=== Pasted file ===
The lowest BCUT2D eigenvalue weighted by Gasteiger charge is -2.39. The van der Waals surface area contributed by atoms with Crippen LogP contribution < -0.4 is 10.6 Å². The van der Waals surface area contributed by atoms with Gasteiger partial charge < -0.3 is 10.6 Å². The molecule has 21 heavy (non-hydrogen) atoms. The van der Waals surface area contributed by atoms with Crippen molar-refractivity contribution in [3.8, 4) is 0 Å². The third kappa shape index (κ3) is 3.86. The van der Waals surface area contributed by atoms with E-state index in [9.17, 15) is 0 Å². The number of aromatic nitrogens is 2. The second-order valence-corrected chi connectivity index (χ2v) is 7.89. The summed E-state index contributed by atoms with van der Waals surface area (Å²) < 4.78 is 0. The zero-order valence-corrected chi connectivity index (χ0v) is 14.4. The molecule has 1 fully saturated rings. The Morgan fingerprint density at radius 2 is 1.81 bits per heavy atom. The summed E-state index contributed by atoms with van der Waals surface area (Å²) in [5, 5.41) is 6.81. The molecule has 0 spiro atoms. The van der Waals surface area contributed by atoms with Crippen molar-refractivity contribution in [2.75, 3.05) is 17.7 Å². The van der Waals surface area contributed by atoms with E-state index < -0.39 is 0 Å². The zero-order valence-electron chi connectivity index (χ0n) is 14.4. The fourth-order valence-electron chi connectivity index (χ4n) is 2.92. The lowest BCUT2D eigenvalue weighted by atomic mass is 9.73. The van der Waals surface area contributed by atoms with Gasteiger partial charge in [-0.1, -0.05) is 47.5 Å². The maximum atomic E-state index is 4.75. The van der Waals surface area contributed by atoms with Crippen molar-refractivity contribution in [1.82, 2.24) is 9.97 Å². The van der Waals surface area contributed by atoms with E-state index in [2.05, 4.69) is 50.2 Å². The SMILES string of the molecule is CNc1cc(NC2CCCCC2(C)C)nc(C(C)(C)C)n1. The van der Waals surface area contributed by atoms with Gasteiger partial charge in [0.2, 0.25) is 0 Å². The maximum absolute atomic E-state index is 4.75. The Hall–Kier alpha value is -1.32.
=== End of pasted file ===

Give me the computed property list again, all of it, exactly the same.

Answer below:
The lowest BCUT2D eigenvalue weighted by Gasteiger charge is -2.39. The van der Waals surface area contributed by atoms with Crippen LogP contribution < -0.4 is 10.6 Å². The van der Waals surface area contributed by atoms with Gasteiger partial charge < -0.3 is 10.6 Å². The molecule has 21 heavy (non-hydrogen) atoms. The van der Waals surface area contributed by atoms with Crippen molar-refractivity contribution in [3.8, 4) is 0 Å². The third kappa shape index (κ3) is 3.86. The van der Waals surface area contributed by atoms with E-state index in [9.17, 15) is 0 Å². The number of aromatic nitrogens is 2. The second-order valence-corrected chi connectivity index (χ2v) is 7.89. The summed E-state index contributed by atoms with van der Waals surface area (Å²) < 4.78 is 0. The zero-order valence-corrected chi connectivity index (χ0v) is 14.4. The molecule has 1 fully saturated rings. The Morgan fingerprint density at radius 2 is 1.81 bits per heavy atom. The summed E-state index contributed by atoms with van der Waals surface area (Å²) in [5, 5.41) is 6.81. The molecule has 0 spiro atoms. The van der Waals surface area contributed by atoms with Crippen molar-refractivity contribution in [2.75, 3.05) is 17.7 Å². The van der Waals surface area contributed by atoms with E-state index < -0.39 is 0 Å². The zero-order valence-electron chi connectivity index (χ0n) is 14.4. The fourth-order valence-electron chi connectivity index (χ4n) is 2.92. The lowest BCUT2D eigenvalue weighted by atomic mass is 9.73. The van der Waals surface area contributed by atoms with Gasteiger partial charge in [-0.1, -0.05) is 47.5 Å². The maximum atomic E-state index is 4.75. The van der Waals surface area contributed by atoms with Crippen molar-refractivity contribution in [1.82, 2.24) is 9.97 Å². The van der Waals surface area contributed by atoms with E-state index in [2.05, 4.69) is 50.2 Å². The SMILES string of the molecule is CNc1cc(NC2CCCCC2(C)C)nc(C(C)(C)C)n1. The van der Waals surface area contributed by atoms with Gasteiger partial charge in [0.2, 0.25) is 0 Å². The maximum absolute atomic E-state index is 4.75. The Hall–Kier alpha value is -1.32.